Your Thursday post by Jennifer Simpson
I’ve been mulling this post for a week. I had all kinds of (preconceived) ideas about structure, about how you have to let the story be what it needs to be, tell the story in the way it needs to be said… and then I read this great article in the New York Times:
I’ve been trying to lie about this story for years. As a fiction writer, I feel an almost righteous obligation to the untruth. Fabrication is my livelihood, and so telling something straight, for me, is the mark of failure. Yet in many attempts over the years I’ve not been able to make out of this tiny — but weirdly soul-defining — episode in my life anything more than a plain recounting of the facts, as best as I can remember them. Dressing them up into fiction, in this case, wrecked what is essentially a long overdue confession.
Here’s the nonfiction version.
continue reading “Writing About What Haunts Us” by Peter Orner online–>
Not so much about structure but sometimes you just have to let the blog post be what it wants to be… or else it won’t feel authentic.
I am in no way suggesting that all you fiction writers and poets write creative nonfiction, but what I am suggesting is that sometimes the real-life “truth” doesn’t fly as fiction (and vice versa). Experiment. Take one of of your fiction pieces that is really a true experience from your life heavily disguised and write it as nonfiction! And that nonfiction piece that’s not working, write it 3rd person as fiction, change the gender of the main character–have fun with it! What you just may find is that even if it doesn’t work, you may learn something about the story that you didn’t know before, gather some insight into the characters, a greater understanding of why, and your fiction/nonfiction piece will be richer for that knowledge.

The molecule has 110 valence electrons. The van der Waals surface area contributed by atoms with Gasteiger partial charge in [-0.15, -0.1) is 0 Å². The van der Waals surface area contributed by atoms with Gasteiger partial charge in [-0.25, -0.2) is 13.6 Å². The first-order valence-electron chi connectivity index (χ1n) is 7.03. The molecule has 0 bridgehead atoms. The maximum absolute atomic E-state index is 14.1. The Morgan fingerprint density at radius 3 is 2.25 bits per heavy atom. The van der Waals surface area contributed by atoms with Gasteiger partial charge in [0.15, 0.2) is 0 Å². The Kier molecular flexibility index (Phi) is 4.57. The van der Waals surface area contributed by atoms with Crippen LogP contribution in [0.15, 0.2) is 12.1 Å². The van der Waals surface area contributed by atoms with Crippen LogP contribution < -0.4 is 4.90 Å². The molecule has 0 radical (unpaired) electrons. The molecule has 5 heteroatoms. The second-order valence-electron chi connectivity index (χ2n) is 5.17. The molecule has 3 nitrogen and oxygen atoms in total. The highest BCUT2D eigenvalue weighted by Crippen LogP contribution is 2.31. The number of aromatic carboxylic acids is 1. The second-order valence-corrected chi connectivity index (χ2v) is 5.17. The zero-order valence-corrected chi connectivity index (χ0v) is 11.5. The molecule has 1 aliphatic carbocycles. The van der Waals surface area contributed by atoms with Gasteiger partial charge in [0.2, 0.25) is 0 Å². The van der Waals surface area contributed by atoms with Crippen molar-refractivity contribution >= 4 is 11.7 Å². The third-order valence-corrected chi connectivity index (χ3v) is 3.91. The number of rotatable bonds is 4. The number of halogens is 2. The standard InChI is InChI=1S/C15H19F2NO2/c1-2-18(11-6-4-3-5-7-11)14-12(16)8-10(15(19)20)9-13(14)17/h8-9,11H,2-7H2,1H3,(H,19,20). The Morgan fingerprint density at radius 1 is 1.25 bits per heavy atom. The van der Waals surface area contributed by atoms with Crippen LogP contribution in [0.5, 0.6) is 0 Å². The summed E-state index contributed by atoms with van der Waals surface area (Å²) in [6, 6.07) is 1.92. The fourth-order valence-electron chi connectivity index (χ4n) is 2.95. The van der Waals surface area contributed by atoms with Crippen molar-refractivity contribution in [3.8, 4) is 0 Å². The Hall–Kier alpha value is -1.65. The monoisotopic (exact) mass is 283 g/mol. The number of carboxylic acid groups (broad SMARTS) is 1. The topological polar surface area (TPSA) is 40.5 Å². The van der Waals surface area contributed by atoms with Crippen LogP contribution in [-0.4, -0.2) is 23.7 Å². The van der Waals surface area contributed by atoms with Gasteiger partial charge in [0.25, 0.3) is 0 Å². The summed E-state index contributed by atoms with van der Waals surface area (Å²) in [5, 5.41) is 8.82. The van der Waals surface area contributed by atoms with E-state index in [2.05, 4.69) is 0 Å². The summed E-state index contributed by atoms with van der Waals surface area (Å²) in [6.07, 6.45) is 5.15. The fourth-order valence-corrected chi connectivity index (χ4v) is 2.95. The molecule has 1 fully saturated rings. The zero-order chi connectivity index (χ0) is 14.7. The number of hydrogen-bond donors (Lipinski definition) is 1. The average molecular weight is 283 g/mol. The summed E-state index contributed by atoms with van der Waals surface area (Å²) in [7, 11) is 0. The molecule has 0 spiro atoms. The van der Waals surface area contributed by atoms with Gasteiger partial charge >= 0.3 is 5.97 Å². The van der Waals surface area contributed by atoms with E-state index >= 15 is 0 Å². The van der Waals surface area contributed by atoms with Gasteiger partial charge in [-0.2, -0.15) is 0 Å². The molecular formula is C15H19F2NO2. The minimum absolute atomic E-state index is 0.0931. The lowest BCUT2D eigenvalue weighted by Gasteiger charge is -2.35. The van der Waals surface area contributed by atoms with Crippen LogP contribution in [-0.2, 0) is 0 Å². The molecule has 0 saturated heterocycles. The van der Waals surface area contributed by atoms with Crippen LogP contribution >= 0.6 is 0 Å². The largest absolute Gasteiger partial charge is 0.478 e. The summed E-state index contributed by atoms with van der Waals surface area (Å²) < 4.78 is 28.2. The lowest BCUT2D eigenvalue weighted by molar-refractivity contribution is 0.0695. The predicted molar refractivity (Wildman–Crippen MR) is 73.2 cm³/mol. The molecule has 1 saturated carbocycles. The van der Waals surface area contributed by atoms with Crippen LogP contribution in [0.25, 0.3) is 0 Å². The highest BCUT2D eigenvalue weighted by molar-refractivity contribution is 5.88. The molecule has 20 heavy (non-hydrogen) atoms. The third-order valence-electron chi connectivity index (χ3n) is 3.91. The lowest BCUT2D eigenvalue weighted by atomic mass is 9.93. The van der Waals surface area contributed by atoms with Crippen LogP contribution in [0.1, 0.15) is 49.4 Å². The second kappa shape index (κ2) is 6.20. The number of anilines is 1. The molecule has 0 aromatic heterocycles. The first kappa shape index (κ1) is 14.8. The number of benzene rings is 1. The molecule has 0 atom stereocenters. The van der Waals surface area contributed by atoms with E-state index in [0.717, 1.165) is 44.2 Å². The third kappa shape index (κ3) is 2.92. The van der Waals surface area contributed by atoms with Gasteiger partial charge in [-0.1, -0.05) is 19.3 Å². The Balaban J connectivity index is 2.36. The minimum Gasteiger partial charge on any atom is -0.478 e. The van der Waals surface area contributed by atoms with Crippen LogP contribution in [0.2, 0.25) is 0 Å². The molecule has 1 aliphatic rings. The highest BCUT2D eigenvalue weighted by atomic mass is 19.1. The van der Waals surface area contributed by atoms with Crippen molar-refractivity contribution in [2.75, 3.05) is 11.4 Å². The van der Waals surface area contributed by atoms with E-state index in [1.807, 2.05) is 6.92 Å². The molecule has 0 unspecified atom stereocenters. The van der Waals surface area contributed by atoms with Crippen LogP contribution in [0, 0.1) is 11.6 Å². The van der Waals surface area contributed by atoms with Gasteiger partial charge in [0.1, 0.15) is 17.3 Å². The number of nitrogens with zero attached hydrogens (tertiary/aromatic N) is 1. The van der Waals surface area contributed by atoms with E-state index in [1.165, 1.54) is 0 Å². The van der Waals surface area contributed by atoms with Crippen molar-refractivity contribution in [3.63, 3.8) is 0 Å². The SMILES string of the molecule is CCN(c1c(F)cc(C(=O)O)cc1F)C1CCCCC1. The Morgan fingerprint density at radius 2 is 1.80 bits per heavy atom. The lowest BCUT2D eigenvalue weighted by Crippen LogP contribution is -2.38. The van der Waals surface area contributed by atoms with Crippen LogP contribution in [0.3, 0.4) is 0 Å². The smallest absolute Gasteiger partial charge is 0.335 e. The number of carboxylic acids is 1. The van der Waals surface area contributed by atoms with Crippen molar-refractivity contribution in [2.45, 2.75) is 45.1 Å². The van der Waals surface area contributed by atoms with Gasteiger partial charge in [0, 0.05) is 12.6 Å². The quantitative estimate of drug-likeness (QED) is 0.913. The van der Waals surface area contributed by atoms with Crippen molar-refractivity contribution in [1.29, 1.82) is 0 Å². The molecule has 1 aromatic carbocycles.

UNRELATED WRITING PROMPT: find a photo of yourself or someone in your story– if you’re writing fiction, use a found photo (google image search can be fun for that) or deeply imagine a photo of a person in your story.
Describe the person in the photo, the physical details like hair and eye color, face shape, height, body type, stature, mannerisms. Where and when was the photo taken? What does this photo mean to you? What does the photo NOT tell you about this person? What does this person want? What is in his/her way? What do you NOT know about this person? Then go beyond the photo itself: what was happening before or after this photo was taken, outside the edges of the frame….
3 thoughts on “Day 14: Preconceived Ideas and Notions”
I think one of the best lessons to learn from Peter’s article is that it’s best not to get ourselves stuck thinking we only write one genre. I call myself a writer because the written and spoken word is my art form. We live in a world that wants to categorize, and, thus, there is a subtle pressure to categorize ourselves. We have to trust the story to come to us and then tell it in the form that calls to us. Thanks, Jenn.
Great post and suggestion, jenn. This is just the exercise I needed for what I’ve been working on. This, and some meditative yoga. Thanks!
Thanks for sharing the New York Times story and for your post. Even though I consider myself a nonfiction writer, sometimes when I write the words come out as poetry. It shocked me the first time it happened–although I don’t know why, because I wrote poetry in high school and college. Now I just go with the flow. There is a part of me that knows, someday, I will write fiction too….
But for now I have a memoir to write!
Love the prompt. 🙂